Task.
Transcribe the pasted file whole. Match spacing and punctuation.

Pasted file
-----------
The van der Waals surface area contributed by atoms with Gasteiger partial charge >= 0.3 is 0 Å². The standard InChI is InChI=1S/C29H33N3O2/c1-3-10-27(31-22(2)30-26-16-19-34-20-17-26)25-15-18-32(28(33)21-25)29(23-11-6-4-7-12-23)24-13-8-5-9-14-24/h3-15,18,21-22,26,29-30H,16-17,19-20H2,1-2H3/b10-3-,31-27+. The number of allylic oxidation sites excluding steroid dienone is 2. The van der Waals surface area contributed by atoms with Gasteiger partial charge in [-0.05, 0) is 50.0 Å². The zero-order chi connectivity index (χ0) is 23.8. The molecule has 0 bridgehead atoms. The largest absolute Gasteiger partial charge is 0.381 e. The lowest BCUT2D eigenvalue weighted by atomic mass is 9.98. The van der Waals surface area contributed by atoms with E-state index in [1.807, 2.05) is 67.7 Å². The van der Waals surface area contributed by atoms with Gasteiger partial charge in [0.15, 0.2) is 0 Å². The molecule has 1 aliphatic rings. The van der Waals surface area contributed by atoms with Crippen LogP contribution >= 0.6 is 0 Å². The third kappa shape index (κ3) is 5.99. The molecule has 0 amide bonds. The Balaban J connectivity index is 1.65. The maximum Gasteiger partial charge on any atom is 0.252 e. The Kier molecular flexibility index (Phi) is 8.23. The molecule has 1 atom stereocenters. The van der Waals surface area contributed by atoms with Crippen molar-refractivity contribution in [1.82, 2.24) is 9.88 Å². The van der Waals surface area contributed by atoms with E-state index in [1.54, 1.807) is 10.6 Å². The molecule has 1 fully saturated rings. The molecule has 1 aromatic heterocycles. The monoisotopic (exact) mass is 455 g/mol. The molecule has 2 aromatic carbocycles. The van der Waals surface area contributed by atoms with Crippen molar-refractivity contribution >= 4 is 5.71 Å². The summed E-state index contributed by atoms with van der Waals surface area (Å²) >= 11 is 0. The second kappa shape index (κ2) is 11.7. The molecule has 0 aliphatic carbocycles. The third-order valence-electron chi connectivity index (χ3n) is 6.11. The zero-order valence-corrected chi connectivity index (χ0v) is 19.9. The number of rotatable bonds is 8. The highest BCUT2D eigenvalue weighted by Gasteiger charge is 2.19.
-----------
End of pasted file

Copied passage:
The van der Waals surface area contributed by atoms with Gasteiger partial charge >= 0.3 is 0 Å². The standard InChI is InChI=1S/C29H33N3O2/c1-3-10-27(31-22(2)30-26-16-19-34-20-17-26)25-15-18-32(28(33)21-25)29(23-11-6-4-7-12-23)24-13-8-5-9-14-24/h3-15,18,21-22,26,29-30H,16-17,19-20H2,1-2H3/b10-3-,31-27+. The number of allylic oxidation sites excluding steroid dienone is 2. The van der Waals surface area contributed by atoms with Gasteiger partial charge in [-0.05, 0) is 50.0 Å². The zero-order chi connectivity index (χ0) is 23.8. The molecule has 0 bridgehead atoms. The largest absolute Gasteiger partial charge is 0.381 e. The lowest BCUT2D eigenvalue weighted by atomic mass is 9.98. The van der Waals surface area contributed by atoms with E-state index in [1.807, 2.05) is 67.7 Å². The van der Waals surface area contributed by atoms with Gasteiger partial charge in [0.15, 0.2) is 0 Å². The molecule has 1 aliphatic rings. The van der Waals surface area contributed by atoms with Crippen LogP contribution >= 0.6 is 0 Å². The third kappa shape index (κ3) is 5.99. The molecule has 0 amide bonds. The Balaban J connectivity index is 1.65. The maximum Gasteiger partial charge on any atom is 0.252 e. The Kier molecular flexibility index (Phi) is 8.23. The molecule has 1 atom stereocenters. The van der Waals surface area contributed by atoms with Crippen molar-refractivity contribution in [1.82, 2.24) is 9.88 Å². The van der Waals surface area contributed by atoms with E-state index in [1.54, 1.807) is 10.6 Å². The molecule has 1 fully saturated rings. The molecule has 1 aromatic heterocycles. The monoisotopic (exact) mass is 455 g/mol. The molecule has 2 aromatic carbocycles. The van der Waals surface area contributed by atoms with Crippen molar-refractivity contribution >= 4 is 5.71 Å². The summed E-state index contributed by atoms with van der Waals surface area (Å²) >= 11 is 0. The second kappa shape index (κ2) is 11.7. The molecule has 0 aliphatic carbocycles. The third-order valence-electron chi connectivity index (χ3n) is 6.11. The zero-order valence-corrected chi connectivity index (χ0v) is 19.9. The number of rotatable bonds is 8. The highest BCUT2D eigenvalue weighted by Gasteiger charge is 2.19.